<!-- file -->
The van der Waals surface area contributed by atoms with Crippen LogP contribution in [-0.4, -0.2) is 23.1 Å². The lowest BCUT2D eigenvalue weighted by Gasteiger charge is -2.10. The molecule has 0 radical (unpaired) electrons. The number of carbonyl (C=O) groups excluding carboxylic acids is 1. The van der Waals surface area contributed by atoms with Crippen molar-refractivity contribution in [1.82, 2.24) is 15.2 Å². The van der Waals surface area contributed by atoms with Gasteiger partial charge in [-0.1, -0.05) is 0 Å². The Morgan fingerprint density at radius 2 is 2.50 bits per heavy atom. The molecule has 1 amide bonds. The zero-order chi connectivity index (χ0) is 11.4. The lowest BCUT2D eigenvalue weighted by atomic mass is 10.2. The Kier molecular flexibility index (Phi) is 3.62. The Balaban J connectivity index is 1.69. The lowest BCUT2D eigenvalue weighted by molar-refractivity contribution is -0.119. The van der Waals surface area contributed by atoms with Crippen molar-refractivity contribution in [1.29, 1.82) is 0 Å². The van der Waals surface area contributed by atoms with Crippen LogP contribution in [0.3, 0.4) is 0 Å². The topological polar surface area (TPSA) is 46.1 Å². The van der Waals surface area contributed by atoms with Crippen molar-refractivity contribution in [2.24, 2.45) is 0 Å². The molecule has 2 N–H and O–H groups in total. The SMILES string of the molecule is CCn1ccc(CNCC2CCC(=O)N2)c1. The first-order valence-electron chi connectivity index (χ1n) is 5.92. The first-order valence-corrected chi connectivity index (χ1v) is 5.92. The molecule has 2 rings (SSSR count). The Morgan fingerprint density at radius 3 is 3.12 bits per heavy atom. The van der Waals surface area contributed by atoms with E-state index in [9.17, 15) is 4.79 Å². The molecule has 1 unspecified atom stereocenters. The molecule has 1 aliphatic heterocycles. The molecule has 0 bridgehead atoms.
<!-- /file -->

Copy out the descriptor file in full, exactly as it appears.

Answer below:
The van der Waals surface area contributed by atoms with Crippen LogP contribution in [-0.4, -0.2) is 23.1 Å². The lowest BCUT2D eigenvalue weighted by Gasteiger charge is -2.10. The molecule has 0 radical (unpaired) electrons. The number of carbonyl (C=O) groups excluding carboxylic acids is 1. The van der Waals surface area contributed by atoms with Crippen molar-refractivity contribution in [1.82, 2.24) is 15.2 Å². The van der Waals surface area contributed by atoms with Gasteiger partial charge in [-0.1, -0.05) is 0 Å². The Morgan fingerprint density at radius 2 is 2.50 bits per heavy atom. The molecule has 1 amide bonds. The zero-order chi connectivity index (χ0) is 11.4. The lowest BCUT2D eigenvalue weighted by atomic mass is 10.2. The Kier molecular flexibility index (Phi) is 3.62. The Balaban J connectivity index is 1.69. The lowest BCUT2D eigenvalue weighted by molar-refractivity contribution is -0.119. The van der Waals surface area contributed by atoms with Crippen molar-refractivity contribution in [1.29, 1.82) is 0 Å². The van der Waals surface area contributed by atoms with Crippen LogP contribution in [0.3, 0.4) is 0 Å². The topological polar surface area (TPSA) is 46.1 Å². The van der Waals surface area contributed by atoms with Crippen molar-refractivity contribution in [2.24, 2.45) is 0 Å². The molecule has 2 N–H and O–H groups in total. The SMILES string of the molecule is CCn1ccc(CNCC2CCC(=O)N2)c1. The first-order valence-electron chi connectivity index (χ1n) is 5.92. The first-order valence-corrected chi connectivity index (χ1v) is 5.92. The molecule has 2 rings (SSSR count). The Morgan fingerprint density at radius 3 is 3.12 bits per heavy atom. The van der Waals surface area contributed by atoms with E-state index in [9.17, 15) is 4.79 Å². The molecule has 1 unspecified atom stereocenters. The molecule has 1 aliphatic heterocycles. The molecule has 0 bridgehead atoms.